Stealing from your mom

I grew up in a family of 9 children. From time to time my mother brought other kids to live in our home. At times we had little to eat and we were always wearing stuff that other people gave to us.

I don’t believe I have told this story here. This is about the day I felt the saddest for my older sister. Every year we were sternly reminded not to participate in any “invisible friend” gift exchange games at school, but this activity was so prevalent, especially at the end of the year as part of the Christmas festivities, it was hard to pass it up.

My parents couldn’t buy gifts to all our friends, invisible or not. But we were kids, we didn’t get it. And we loved playing the game of trying to guess who your friend was as we wrote notes to each other leading up to gift exchange day. The temptation to throw your name in the hopper was just too great.

But therein lies the problem. If you went against your parents’ advice, you were on your own. For months now you schemed about how you were going to get a gift to your “invisible friend.” We had no allowances, we didn’t get any small change for cleaning our neighbors’ yards and just about anyone we knew was as poor as us so there was chance we could rob them!

We thought about faking illness, but there was a good chance we might be dragged to the public hospital and have to wait hours on end to see a doctor or a nurse. My mom didn’t fool around with illnesses. Worse yet, she could come up with one of her home-made concoctions, usually involving bitter herbs, tree barks and maybe even some dog poop…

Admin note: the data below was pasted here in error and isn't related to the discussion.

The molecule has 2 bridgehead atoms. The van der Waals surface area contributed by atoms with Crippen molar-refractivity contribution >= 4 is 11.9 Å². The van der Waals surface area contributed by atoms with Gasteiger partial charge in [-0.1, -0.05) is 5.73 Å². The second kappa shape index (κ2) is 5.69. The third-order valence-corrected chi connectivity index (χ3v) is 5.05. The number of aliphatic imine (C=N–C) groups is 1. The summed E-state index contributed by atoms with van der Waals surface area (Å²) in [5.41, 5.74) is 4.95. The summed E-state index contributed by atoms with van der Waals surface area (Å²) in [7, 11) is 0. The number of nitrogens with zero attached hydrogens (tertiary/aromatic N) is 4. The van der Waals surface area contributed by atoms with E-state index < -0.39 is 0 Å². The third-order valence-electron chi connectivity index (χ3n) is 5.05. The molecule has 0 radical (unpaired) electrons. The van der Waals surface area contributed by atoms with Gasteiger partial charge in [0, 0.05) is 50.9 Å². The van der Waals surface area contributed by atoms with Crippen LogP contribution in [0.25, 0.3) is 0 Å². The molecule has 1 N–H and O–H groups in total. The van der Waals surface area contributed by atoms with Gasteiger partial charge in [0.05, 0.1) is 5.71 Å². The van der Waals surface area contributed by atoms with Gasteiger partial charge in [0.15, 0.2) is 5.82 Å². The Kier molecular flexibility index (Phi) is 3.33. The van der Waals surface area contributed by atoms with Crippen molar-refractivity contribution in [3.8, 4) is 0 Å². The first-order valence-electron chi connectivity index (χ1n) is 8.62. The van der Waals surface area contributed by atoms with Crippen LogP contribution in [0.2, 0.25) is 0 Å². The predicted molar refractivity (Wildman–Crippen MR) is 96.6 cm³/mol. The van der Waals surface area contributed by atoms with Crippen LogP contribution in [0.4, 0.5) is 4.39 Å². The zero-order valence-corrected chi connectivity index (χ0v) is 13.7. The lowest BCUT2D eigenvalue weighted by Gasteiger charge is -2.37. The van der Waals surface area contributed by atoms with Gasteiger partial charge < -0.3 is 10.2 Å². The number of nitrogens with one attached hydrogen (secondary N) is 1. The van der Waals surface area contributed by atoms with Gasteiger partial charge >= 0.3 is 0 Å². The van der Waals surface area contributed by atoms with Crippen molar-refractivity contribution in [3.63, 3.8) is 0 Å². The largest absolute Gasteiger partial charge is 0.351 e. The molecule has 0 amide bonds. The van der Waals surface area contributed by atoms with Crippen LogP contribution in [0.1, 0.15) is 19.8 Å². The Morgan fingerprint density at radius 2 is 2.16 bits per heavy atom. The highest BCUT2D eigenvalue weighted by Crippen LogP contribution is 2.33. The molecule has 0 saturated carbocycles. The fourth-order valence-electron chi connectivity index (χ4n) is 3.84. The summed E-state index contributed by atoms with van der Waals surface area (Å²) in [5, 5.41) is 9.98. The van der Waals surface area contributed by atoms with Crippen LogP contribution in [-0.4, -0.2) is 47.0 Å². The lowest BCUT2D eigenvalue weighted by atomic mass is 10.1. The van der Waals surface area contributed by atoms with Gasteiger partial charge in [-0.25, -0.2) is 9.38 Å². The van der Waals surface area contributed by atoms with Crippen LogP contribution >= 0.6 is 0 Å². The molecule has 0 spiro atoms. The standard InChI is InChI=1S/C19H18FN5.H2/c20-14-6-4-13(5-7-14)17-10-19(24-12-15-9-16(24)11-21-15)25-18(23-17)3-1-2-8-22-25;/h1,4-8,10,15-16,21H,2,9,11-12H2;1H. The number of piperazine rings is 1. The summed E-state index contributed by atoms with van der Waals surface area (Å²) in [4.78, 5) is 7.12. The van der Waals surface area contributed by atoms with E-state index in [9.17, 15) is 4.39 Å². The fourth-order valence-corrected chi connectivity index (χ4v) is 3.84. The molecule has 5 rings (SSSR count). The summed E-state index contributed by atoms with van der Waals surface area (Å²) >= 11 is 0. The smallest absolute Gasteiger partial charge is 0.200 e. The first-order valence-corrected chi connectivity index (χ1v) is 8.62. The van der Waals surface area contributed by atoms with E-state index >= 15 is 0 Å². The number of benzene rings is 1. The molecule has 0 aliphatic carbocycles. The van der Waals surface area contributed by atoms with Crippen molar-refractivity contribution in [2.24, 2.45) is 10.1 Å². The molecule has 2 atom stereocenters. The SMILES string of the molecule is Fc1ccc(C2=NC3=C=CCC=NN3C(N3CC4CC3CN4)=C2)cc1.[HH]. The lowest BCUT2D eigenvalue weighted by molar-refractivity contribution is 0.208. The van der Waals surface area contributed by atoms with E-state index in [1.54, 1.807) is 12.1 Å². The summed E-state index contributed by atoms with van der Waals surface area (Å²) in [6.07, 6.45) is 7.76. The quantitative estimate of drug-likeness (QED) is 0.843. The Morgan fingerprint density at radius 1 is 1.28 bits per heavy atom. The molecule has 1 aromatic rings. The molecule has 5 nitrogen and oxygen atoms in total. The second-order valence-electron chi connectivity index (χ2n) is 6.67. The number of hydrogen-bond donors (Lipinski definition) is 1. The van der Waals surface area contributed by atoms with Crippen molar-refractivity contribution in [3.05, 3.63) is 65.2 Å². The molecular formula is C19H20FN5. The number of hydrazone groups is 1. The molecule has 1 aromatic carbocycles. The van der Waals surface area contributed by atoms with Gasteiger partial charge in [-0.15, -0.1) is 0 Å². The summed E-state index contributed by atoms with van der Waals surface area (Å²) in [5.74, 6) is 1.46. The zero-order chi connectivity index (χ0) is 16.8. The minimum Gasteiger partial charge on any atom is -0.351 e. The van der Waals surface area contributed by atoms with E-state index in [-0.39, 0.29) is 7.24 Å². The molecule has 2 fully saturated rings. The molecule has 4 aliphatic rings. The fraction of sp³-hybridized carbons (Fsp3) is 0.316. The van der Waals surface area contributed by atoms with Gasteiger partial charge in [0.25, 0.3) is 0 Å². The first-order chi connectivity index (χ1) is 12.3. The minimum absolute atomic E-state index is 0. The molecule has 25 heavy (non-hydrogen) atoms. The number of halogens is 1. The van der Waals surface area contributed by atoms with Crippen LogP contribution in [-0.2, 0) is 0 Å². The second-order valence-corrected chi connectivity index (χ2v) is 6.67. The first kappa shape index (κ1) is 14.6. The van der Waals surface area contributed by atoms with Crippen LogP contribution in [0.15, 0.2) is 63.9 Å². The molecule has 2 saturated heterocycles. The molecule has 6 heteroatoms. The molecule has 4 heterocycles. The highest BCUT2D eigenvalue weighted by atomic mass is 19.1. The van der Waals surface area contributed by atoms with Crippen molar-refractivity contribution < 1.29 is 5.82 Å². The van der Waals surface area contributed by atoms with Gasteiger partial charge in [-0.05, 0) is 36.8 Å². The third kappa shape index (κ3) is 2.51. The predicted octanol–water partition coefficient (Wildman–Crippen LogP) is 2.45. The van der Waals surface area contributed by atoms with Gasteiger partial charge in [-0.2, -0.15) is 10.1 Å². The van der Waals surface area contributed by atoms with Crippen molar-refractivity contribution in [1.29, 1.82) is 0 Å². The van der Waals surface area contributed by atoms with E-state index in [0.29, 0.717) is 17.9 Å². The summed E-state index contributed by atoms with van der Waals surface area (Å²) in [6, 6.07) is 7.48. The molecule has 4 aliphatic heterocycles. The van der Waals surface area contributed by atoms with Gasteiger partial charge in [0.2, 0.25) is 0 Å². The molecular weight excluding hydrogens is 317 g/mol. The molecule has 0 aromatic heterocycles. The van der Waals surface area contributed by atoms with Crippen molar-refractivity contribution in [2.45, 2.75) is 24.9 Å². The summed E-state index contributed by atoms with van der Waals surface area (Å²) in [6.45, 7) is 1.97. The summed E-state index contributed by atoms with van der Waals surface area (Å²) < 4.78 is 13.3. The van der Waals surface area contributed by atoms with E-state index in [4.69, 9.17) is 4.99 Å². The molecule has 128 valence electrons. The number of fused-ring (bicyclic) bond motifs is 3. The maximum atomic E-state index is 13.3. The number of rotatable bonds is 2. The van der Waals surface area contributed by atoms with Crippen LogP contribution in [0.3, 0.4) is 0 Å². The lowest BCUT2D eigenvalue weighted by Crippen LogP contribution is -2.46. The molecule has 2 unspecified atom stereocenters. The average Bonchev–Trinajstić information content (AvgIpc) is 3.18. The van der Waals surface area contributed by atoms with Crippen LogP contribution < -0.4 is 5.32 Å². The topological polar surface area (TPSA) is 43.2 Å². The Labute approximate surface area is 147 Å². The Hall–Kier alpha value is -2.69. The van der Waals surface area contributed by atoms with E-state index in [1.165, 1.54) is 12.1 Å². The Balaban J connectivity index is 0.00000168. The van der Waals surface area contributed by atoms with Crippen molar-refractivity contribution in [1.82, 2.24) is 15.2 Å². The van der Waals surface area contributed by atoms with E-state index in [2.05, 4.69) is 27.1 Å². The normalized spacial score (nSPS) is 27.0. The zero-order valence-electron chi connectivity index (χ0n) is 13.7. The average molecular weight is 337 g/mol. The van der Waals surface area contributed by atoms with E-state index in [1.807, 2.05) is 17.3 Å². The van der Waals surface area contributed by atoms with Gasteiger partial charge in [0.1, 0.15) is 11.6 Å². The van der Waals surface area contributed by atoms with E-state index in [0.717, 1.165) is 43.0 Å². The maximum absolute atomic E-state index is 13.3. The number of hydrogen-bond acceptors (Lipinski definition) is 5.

No, we had to come up with something that was not as painful and we had to fool our mom, an impossible task. So my sister came with a perfect plan: Since our house was built with enough space between the ground and the floor boards (I remember playing underneath our house when I was a little boy, usually doing something I was not supposed to do), my sister carefully wrapped the gift and hid it under the house.

She put on her school uniform, got out of the house, and started walking the street down the hill toward the school. She walked long enough to make someone lose interest and then quickly she did a u-turn, got under the house, retrieved the gift, hid it under her school stuff, and headed down the street again.

But the sentry had not left her post! From the vantage point of her bedroom window, my mother watched her children walk down the street, up toward the big water tank until she could n0 longer see them. My sister didn’t time her walk right. No sooner had she hit the street a second time, she heard a thundering voice saying, “Celeste, turn around and come back here!”

Time to run. That’s what I would do, but my sister was smarter than me. She turned around and sheepishly showed my mom the beautiful package she had wrapped — a stolen cup and saucer from my mom’s kitchen. A lecture ensued. My sister put her head down, said nothing, and was forced to walk to school empty-handed — and her “invisible” friend had an invisible gift!

My heart sank deeply. I was ashamed to be poor, I was mad at our predicament and vowed I would get out of that situation some day. To this day I think of my sister on that sad day and wonder what kind of impact this may have had on her. But as I’ve talked to her about this, it seems like this event impacted me more than it did her. She laughs about it today and we both agree that it was a good thing to have such a vigilant mother — even when she forced us to discover the full extent of our perilous existence.

It is still hard for me to laugh at that incident.

Ivanildo C. Trindade